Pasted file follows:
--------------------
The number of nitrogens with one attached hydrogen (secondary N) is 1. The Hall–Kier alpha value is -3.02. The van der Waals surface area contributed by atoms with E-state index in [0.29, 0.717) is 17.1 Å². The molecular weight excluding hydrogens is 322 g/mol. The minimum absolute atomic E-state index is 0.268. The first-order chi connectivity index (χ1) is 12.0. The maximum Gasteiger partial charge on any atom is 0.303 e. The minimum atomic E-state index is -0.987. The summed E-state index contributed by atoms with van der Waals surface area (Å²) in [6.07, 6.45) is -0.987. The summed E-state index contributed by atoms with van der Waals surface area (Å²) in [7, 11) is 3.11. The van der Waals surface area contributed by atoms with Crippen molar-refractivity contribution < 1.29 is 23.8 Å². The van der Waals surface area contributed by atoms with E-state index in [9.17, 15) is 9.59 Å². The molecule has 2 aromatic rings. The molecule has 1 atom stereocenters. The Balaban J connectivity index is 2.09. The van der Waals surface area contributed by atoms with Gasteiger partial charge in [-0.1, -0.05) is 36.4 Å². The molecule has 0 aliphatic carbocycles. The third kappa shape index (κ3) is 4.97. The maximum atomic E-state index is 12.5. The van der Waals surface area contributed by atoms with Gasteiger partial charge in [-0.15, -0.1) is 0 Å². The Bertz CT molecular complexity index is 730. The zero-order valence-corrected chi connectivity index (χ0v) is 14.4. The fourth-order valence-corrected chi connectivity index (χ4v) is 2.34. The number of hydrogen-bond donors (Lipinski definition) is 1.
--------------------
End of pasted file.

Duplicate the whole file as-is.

The number of nitrogens with one attached hydrogen (secondary N) is 1. The Hall–Kier alpha value is -3.02. The van der Waals surface area contributed by atoms with E-state index in [0.29, 0.717) is 17.1 Å². The molecular weight excluding hydrogens is 322 g/mol. The minimum absolute atomic E-state index is 0.268. The first-order chi connectivity index (χ1) is 12.0. The maximum Gasteiger partial charge on any atom is 0.303 e. The minimum atomic E-state index is -0.987. The summed E-state index contributed by atoms with van der Waals surface area (Å²) in [6.07, 6.45) is -0.987. The summed E-state index contributed by atoms with van der Waals surface area (Å²) in [7, 11) is 3.11. The van der Waals surface area contributed by atoms with Crippen molar-refractivity contribution < 1.29 is 23.8 Å². The van der Waals surface area contributed by atoms with E-state index in [9.17, 15) is 9.59 Å². The molecule has 2 aromatic rings. The molecule has 1 atom stereocenters. The Balaban J connectivity index is 2.09. The van der Waals surface area contributed by atoms with Gasteiger partial charge in [-0.1, -0.05) is 36.4 Å². The molecule has 0 aliphatic carbocycles. The third kappa shape index (κ3) is 4.97. The maximum atomic E-state index is 12.5. The van der Waals surface area contributed by atoms with Gasteiger partial charge in [-0.15, -0.1) is 0 Å². The Bertz CT molecular complexity index is 730. The zero-order valence-corrected chi connectivity index (χ0v) is 14.4. The fourth-order valence-corrected chi connectivity index (χ4v) is 2.34. The number of hydrogen-bond donors (Lipinski definition) is 1.